New and Noteworthy

New and Noteworthy

Castle Doctrine from State to State

Rate This Article

Related Topics

View PDF Print Article

It’s been said that a man’s home is his castle, but what rights does this afford a homeowner in defense of this castle?

The Castle Doctrine (also known as castle law or make my day law) gives citizens in their homes – and in some states – cars or workplaces the right to protect themselves, other people, and their property by force – in some instances even deadly force.

The laws differ from state to state, and what may be considered self defense in one state, might be grounds for a murder or manslaughter indictment in another.

Strong Castle Doctrine

Today most states have some kind of castle law. The stronger laws do not require homeowners to attempt to retreat before using force to protect their domicile, and there are a select few states that have very strong stand-your-ground laws allowing citizens to use force in their car or at work without first trying to retreat.

States like Texas allow citizens protecting their homes, car, or place of business or employment to use force – including lethal force – when an intruder has unlawfully entered or is attempting to enter using force; is attempting to remove someone from the home, car, or workplace by force; or is attempting to commit a crime such as rape, murder, or robbery. An attempt to retreat is not required before a citizen is justified in using force against the invasive party in Texas.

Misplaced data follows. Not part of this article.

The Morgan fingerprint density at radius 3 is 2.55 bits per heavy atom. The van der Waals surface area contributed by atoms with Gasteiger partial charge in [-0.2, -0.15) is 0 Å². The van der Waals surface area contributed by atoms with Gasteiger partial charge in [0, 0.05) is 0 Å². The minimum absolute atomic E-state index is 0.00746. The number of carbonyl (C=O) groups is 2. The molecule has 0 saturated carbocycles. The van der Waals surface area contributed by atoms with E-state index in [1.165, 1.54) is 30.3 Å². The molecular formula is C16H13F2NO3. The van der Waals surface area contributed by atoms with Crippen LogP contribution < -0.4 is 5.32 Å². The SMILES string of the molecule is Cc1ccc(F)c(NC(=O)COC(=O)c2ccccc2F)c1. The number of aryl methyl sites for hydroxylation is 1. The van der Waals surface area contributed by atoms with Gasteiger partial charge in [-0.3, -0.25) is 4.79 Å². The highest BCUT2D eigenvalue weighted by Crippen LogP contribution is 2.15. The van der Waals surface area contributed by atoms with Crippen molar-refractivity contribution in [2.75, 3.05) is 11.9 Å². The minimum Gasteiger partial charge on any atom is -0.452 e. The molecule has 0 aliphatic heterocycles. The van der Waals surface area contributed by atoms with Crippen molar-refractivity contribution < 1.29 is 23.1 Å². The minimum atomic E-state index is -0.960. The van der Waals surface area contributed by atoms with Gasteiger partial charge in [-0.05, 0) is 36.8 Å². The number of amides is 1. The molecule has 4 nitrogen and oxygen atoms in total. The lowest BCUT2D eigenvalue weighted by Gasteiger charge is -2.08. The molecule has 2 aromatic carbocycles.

The state of Florida has such a strong Castle Doctrine that the dwelling being protected does not need to have a roof; can be mobile or immobile; and can be as temporary as a tent.

Other states with strong Castle Doctrine and stand-your-ground laws include: Alabama, Arizona, Georgia, Indiana, Kentucky, Louisiana, Montana, Nevada, Oklahoma, South Carolina, Tennessee, Utah, and Washington.

Softer Castle Laws

Not all states give citizens as much leeway in protecting their personal property. States like California allow citizens to protect their homes with deadly force if they feel that they or another person are in physical danger, but does not extend to theft, and it only protects residents in their home, and not in cars or at work.

In New York you cannot use deadly force if you know with certainty that you can avoid an intruder by retreating. You can use deadly force if you are not the initial aggressor in an altercation within your home.

Other states with limited, little, or no castle law or case law giving citizens the rights to protect their homes using force include: Idaho, Pennsylvania, South Dakota, Iowa, New Hampshire, New Mexico, Virginia, Vermont, and Washington, D.C.

Go Ahead, Make My Day Law

In addition to protecting citizens from criminal responsibility, many states, such as Texas, protect citizens against civil action being taken against them after they have used force to protect themselves or others in their home, automobile, or workplace.

As a homeowner and/or resident in the United States, it’s important to know the law in your state. So educate yourself.

As a criminal the only real question to ask yourself if you are a considering breaking into an unsuspecting victim’s home is, “Do I feel lucky?” Well do ya, Punk?

The information in this article is provided for general information purposes and should not be relied on as a substitute for actual legal advice. You are encouraged to consult with an attorney to obtain professional legal advice on Castle Doctrine in your state.

Author: Brendan Purves

© South University